BEYOND E’RONOH’S GRAVITY WELL
Captain Xiri A’lbaran was tired of waiting. For the ice hauler to drop out of hyperspace. For the enemy to break their tenuous cease-fire and attack. For her world to go up in flames again and again, and know that this time, despite everything she’d fought for, it would be all her fault. And yet Xiri waited, because in the outer reaches of the galaxy, the dregs of better-known worlds and sectors, waiting was all she could do. The helplessness of it all tore through her, though she kept her chin up, eyes locked on the chasm of space. She was the captain of E’ronoh’s fleet. She had to set an example for the batch of new recruits, every wave of them younger and younger than the last.
Xiri’s Thylefire Squadron had held sentry over the planet’s atmosphere since daybreak. Before the war, E’ronoh’s monarch might not have deployed a naval squadron for what was supposed to be a simple escort mission. But as drought ravaged her world, and hyperlanes crawled with pirates, the safety of the cargo was a matter of life and death.
Under different circumstances, Xiri would have marveled at the awe-inspiring view of their curious pocket of the galaxy. Her world, with its red mountains and sleek canyons, and neighboring Eiram’s turquoise seas mottled by constant storms. Locked between them were a belt of debris—remnants from years of battle that cluttered the corridor like asteroids—and the Timekeeper moon. Her own grandmother used to say that, billions of years before, E’ronoh and Eiram were two cosmic beings that emerged from stardust, and the moon was their shared heart, vital to E’ronoh’s winds and Eiram’s tides. Xiri had loved that story once. Whether in peace or war, the planets and their moon were irrevocably bound, not simply by the pull of their gravity, but by a long past and an ever-murky future. A future Xiri would dedicate her life to making right.
Now the restlessness among the young pilots was beginning to show as one of them nudged out of formation, then back.
Captain A’lbaran and Lieutenant Segaru had selected an unprecedented thirty pilots for the mission: safely escort an arriving ice hauler to the capital’s docking bay and ready the ice for immediate distribution. A hauler that was late. The previous shipment had been destroyed amid the most recent clash with Eiram. The one prior had mysteriously disappeared in the maze of new hyperspace lanes. The one before that—or what was left of it—had been found, likely ravaged by pirates and stripped to the wires, half the crew drifting dead in space. No, the only way to secure this haul was to intercept and escort it the instant it dropped out of hyperspace.
“Captain, we can’t stay out here much longer,” Lieutenant Segaru said, the steady tenor of his voice fringed by the hum of their private channel’s static.
“It’ll come,” she clipped back.
“It will come.” She worked her tongue against the dry roof of her mouth. She’d given her water canteen that morning to a child begging in the market and tried not to think of her own thirst. “It has to.”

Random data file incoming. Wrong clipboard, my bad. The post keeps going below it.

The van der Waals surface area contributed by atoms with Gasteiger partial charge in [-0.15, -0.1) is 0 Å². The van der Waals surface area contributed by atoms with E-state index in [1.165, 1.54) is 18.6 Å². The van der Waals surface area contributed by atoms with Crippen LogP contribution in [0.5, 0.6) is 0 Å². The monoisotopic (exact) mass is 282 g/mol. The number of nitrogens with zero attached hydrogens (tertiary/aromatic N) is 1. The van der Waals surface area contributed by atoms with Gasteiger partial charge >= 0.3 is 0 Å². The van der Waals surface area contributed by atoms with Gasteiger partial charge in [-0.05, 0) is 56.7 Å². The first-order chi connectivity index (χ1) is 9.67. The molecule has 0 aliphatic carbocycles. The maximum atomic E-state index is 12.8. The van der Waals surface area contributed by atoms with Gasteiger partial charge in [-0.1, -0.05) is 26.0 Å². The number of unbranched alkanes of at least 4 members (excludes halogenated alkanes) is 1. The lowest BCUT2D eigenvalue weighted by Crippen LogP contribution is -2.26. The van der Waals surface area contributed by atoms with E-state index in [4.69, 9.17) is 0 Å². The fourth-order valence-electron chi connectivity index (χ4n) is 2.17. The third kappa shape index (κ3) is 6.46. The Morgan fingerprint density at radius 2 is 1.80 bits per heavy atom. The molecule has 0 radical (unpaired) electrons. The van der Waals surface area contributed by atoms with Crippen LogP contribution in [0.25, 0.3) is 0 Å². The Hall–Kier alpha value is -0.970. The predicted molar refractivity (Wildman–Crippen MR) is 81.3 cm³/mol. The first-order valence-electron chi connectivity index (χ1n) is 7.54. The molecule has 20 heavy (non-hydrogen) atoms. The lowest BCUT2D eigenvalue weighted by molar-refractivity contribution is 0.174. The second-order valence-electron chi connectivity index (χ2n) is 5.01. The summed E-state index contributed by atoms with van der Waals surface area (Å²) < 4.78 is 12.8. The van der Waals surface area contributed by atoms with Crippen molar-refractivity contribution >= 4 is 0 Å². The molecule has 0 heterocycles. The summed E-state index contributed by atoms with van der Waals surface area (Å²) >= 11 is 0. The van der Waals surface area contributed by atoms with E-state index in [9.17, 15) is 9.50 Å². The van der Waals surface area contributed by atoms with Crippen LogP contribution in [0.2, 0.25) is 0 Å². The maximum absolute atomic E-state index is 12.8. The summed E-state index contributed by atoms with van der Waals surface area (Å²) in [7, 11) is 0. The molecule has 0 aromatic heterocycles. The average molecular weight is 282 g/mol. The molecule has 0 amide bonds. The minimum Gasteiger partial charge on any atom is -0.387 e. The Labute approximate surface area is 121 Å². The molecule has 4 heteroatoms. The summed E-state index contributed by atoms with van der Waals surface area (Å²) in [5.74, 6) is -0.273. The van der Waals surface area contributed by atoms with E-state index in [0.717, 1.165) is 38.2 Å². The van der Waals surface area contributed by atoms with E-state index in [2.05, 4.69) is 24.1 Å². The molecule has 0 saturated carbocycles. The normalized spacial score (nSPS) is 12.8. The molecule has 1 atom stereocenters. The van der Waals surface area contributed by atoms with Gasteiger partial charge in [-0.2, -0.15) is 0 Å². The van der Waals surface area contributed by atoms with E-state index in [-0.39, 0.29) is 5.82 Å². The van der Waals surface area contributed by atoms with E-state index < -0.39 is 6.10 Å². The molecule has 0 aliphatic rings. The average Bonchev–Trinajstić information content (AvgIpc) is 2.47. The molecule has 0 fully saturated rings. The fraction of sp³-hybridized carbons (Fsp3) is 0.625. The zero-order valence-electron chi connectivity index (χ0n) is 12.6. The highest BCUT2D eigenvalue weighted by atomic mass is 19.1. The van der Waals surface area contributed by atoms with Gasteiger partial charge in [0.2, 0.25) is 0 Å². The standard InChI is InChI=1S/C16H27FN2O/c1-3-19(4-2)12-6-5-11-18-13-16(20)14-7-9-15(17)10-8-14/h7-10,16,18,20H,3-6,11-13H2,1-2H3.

Xiri turned to her left where he always was in their chain-link formation, his bronze helmet obscuring most of his bearded face. She imagined the scrutiny in his storm gray eye, the way the scars under his eyepatch turned red when he was frustrated and angry. She also knew that he was likely squeezing the pommel of the ceremonial bane blade every E’roni soldier had strapped at the hip, a habit she shared. That a part of him would never forgive her for being promoted instead of him. That he resented her, even as he turned in her direction, like he could feel her stare.
“Captain.” Then softer. “Xiri.”
“Don’t.” She snapped her attention straight ahead, past the blue of Eiram, and at the pinpricks of distant stars. “We’re lucky to have secured this shipment after Merokia reneged on their promise of relief.”
Merokia was the latest on their list of former allies. What could she or the Monarch have expected? With every passing year, every broken cease-fire, every failed attempt at peace, even their closest trading partners had turned their backs on E’ronoh. Few dared to intervene in the conflict, and most simply waited for a victor to arise to choose a side.
“I am aware of our predicament, Captain A’lbaran. It’s . . .” He paused for so long, Xiri moved to toggle her channel to see if her comm had fritzed again. “We agreed to clear the corridor between the two planets for Eiram’s military escort. They could take our prolonged presence here as a breach of the terms. I’m always ready for a fight, but this cease-fire, clearing the corridor—all of it was your plan.”
Your plan. Jerrod Segaru always knew how to get under her skin.
It had taken years off her life to convince her father to agree to this in the first place. He’d been convinced the circumstance was an elaborate plan for the enemy to catch E’ronoh with their guard down and attack, hence the thirty starfighters. The conditions were simple—Xiri would lead an escort mission in at daybreak and clear the space for Eiram in the afternoon. No weapons would be engaged. Previous cease-fires had been broken over less, but she counted on Eiram being equally desperate for relief, so they would understand.
Xiri knew quite well where the blame would fall when—if— something went wrong.
“Thank you for reminding me, Lieutenant. But we can’t go home empty-handed, and I won’t have another one of our shipments destroyed or raided because our backs were turned fighting a war. I’ll handle Eiram. We’re staying.”
“I hope Eiram’s general is as—understanding—as you would be,” he said, then switched his comm channel.